The Naval Security Group Activity (NSGA) Potomac, Washington Unit, was originally established at the Anacostia Naval Annex, Washington DC, in October, 1952 and then re-established as an NSG Communications Detachment, at the AnacostiaNaval Annex in September, 1995. The U.S. Naval Security Detachment Potomac, Washington DC was commissioned in 1999. NSG Det Potomac was subordinate to NSGA Denver, in Aurora, CO.  In 2002, NSG Det Potomac moved from the Anacostia Naval Annex to the NRL complex, approximately 2 miles away.

On September 30, 2005, NSG Det Potomac was administratively closed and was re-established on October 1, 2005 as the Navy Information Operations Detachment (NIOD) Potomac, Washington DC. NIOD Potomac was disestablished on September 30, 2006.

The Naval Research Laboratory (NRL) complex is located in the Southwest quadrant of Washington, convenient to downtown, the Pentagon, and Bolling Air Force Base. Spread over 100 buildings on a 130 acre site along the Potomac, NRL sits just across the Potomac River from Old Town Alexandria, VA, just off I-295. NRL has existed since 1923. The NRL was based on an idea, and at the instigation of, the inventor Thomas Edison. “The Government should maintain a great research laboratory …. In this could be developed…all the technique of military and Naval progression without any vast expense.” NRL opened, under the Office of Naval Research, on the site of an annex to the Navy’s Bellevue Arsenal, a location that won out over competing proposals from Annapolis and West Orange, N.J. NRL still occupies its original site. The NRL’s most recognizable physical feature, a 50-foot radio telescope atop the headquarters building, was installed in the early 1950s. Though no longer operating, the telescope was used in determining the surface temperatures of Venus, Mars and Jupiter.

NRL has been responsible for a host of critical scientific developments, and pioneered Naval research into space, from atmospheric probes with captured V-2 rockets, to the discovery of radar in the 1920s, to directing the first American satellite program, the Vanguard project, in the 1950s, to a pivotal role more recently in developing the Global Positioning System (GPS). NRL’s many other accomplishments include the development of gamma-ray radiography, the Large Angle and Spectrometric Coronagraph Experiment (LASCO) and Dragon Eye, a robotic airborne sensor system.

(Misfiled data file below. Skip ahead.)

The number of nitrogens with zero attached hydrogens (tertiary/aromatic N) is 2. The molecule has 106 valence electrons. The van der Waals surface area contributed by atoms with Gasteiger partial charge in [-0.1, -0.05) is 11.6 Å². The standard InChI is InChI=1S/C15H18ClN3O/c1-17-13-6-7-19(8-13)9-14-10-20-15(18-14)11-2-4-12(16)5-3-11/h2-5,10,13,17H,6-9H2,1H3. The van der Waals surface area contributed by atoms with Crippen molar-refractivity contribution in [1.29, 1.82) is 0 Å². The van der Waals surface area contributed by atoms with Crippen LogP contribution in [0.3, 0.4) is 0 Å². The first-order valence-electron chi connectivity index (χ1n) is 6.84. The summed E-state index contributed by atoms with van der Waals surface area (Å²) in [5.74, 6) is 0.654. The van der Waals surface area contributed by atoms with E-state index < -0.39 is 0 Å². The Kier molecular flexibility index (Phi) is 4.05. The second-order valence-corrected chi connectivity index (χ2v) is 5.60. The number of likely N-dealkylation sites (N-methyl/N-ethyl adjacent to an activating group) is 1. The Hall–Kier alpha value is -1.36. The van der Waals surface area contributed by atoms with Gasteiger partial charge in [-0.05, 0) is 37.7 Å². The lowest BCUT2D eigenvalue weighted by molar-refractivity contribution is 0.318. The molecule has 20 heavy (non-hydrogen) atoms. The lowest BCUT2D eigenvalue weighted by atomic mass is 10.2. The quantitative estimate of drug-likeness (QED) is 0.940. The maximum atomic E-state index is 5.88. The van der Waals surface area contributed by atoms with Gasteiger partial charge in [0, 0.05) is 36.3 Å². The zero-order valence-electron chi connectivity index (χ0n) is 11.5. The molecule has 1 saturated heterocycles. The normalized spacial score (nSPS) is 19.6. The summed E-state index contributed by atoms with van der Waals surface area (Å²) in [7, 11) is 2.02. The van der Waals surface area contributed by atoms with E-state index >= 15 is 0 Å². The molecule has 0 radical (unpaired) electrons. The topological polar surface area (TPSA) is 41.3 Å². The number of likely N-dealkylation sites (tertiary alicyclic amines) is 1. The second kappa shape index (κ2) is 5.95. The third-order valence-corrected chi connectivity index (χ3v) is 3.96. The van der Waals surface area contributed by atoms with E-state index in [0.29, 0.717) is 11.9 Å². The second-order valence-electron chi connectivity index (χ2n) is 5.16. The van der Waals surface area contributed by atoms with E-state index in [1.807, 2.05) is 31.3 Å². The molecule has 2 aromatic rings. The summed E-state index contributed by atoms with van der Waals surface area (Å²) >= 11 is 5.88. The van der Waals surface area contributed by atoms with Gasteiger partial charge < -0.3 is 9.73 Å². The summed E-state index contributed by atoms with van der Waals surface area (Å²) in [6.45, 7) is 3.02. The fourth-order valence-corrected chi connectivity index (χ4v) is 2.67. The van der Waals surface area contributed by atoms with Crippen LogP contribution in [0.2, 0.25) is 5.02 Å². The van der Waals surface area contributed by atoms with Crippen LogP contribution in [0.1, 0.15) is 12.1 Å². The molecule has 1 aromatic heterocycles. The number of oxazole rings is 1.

The laboratory first proposed a nuclear submarine in 1939, and developed over-the-horizon radar in the late 1950s. The laboratory also developed the Identification, Friend or Foe (IFF) system. Many projects developed by the NRL often became mainstream applications, without public awareness of the developer. An example in computer science is onion routing. The Timation system, developed at NRL, provided the basis for the Global Positioning System.

The previously classified spy satellite system, Galactic Radiation and Background (GRAB), was launched in June, 1960 and became the nation’s first reconnaissance satellite system, gathering information on Soviet air defense radars only weeks after Francis Gary Power’s U-2 was shot down over the Soviet Union. GRAB was proposed, developed, built and operated by NRL. GRAB was “a milestone in the history of the laboratory and in the history of U.S. intelligence” said Keith Hall, director of the National Reconnaissance Office, in announcing the declassification of the GRAB system (June, 1998).

As part of the SDI program, the Low-Power Atmospheric Compensation Experiment (LACE) satellite was designed and built by NRL. Today, NRL is the Navy’s lead laboratory in space systems research, fire research, tactical electronic warfare, microelectronic devices, and artificial intelligence. NRL serves as the lead Navy laboratory for research in ocean and atmospheric sciences with special strengths in physical oceanography, marine geosciences, ocean acoustics, marine meteorology, and remote oceanic and atmospheric sensing. The expanded Laboratory is focusing its research efforts on new Navy strategic interests and needs in the post-Cold War world. Although not abandoning its interests in blue water operations and research, the Navy is also focusing on defending American interests in the world’s littoral regions. NRL scientists and engineers are working to give the Navy the special knowledge and capabilities it needs to operate in these waters.